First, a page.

Truth and Reconciliation

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Maine and Burundi communities begin to heal through storytelling

Denise Altvater

Denise Altvater

Denise Altvater

Telling stories of violence and trauma can lay the foundation for healing and for reconciliation.

Facing the past, changing the future in Maine

Maine TRC

(From left) Martha Proulx from Maine DHHS, Denise Altvater, Director of the Wabanaki Program, Jennifer Rooks, Maine Watch, Esther Attean, Maine TRC and Muskie School of Public Service, and Amy Greulich, Intern with Maine TRC pose after filming of the Maine Watch Program about the Maine TRC.

A Truth and Reconciliation Commission begins to address the trauma and devastation caused by forced removal of Wabanaki children from their homes.

Report on Lessons of Truth and Reconcilation Commissions

BUJUMBURA, Burundi (July 10, 2012) - A report on an international conference on the theme: "Transitional Justice Mechanisms: Lessons learned from Truth and Reconciliation Commissions," will be released on Thursday, July 12, 2012, at 9:00am at Royal Palace Hotel in Bujumbura, Burundi.

Mécanismes de Justice Transitionnelle Rapport

Télécharger la version française La justice transitionnelle: les leçons tirées des commissions de la Vérité et la Réconciliation. Ce rapport de 33 pages traite de l'impact et de la Commision de la Vérité et

Transitional Justice Mechanisms Report

Download the English version of Transitional Justice Mechanisms: Lessons Learned from Truth and Reconciliation Commissions.  This 29 page report covers the impact of the Truth and Reconciliation Commision in Burundi.

Transitional justice mechanism: Lessons learned from Truth and Reconciliation Commissions

This report gathers observations and recommendations from the 60 participants of the international conference, Transitional Justice Mechanisms: Lessons Learned from Truth and Reconciliation Commissions.

Preparing the way for truth and reconciliation in Maine

Denise Altvater and siblings

Denise Altvater and siblings

Denise Altvater (far right)and siblings weeks before they were taken from the reservation and placed in a non-native foster home by the state of Maine.

For decades, children across the country were routinely wrenched from their families and stripped of their identities in state-sanctioned efforts to assimilate Native children by placing them in foster care. Now, Denise has helped open the way for a truth and reconciliation process in Maine.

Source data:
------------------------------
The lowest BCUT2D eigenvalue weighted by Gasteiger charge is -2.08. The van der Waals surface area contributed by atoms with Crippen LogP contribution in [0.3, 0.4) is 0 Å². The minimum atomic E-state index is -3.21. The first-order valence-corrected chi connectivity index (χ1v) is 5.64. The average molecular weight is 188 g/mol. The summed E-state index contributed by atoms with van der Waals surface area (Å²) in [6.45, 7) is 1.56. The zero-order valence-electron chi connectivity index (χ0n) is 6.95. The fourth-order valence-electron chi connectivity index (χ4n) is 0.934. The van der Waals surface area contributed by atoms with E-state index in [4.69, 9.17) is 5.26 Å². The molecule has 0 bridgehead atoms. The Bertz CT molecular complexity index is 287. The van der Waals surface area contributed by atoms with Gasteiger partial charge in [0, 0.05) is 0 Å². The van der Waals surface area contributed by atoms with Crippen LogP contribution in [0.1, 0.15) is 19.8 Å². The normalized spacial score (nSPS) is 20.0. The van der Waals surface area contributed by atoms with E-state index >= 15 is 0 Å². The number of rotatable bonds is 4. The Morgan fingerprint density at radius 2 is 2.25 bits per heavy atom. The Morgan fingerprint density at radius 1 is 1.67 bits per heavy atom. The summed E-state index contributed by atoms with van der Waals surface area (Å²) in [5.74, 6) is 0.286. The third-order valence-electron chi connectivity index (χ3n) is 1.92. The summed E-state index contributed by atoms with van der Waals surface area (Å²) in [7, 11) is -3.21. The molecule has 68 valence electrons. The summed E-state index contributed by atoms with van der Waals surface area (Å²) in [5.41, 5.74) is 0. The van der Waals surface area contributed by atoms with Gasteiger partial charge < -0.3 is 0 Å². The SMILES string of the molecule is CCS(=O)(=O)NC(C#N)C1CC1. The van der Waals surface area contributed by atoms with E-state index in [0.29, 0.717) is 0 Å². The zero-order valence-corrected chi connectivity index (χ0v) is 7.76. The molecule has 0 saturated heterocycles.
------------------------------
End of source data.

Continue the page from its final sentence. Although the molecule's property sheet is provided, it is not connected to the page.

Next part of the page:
Conversation with Denise Altvater on Truth and Reconciliation in Maine

The following are excerpts from a recent conversation with Denise Altvater, AFSC’s Wabanaki Program Coordinator in Maine.  Keith Harvey, AFSC’s regional director in New England, hosted the telephone conversation, and several friends and supporters joined the call.

 Keith: Denise, would you introduce yourself and your work?

The Haves, The Have-Nots, And The Beloved Community: Conversation Series Part 3

Denise Altvater discusses her experience of growing up as a Wabanaki tribe member and how it affects the work she does currently.


The Haves, the Have-Nots, and the Beloved Community

Keith Harvey, AFSC Regional Director in New England, is hosting a series of community phone conversations on the theme The Haves, the Have-Nots, and the Beloved Community

We'll be talking about economic justice,the peace we work for in the world, and the peace we work for within.   Please join us!

Who we are

AFSC is a Quaker organization devoted to service, development, and peace programs throughout the world. Our work is based on the belief in the worth of every person, and faith in the power of love to overcome violence and injustice. Learn more

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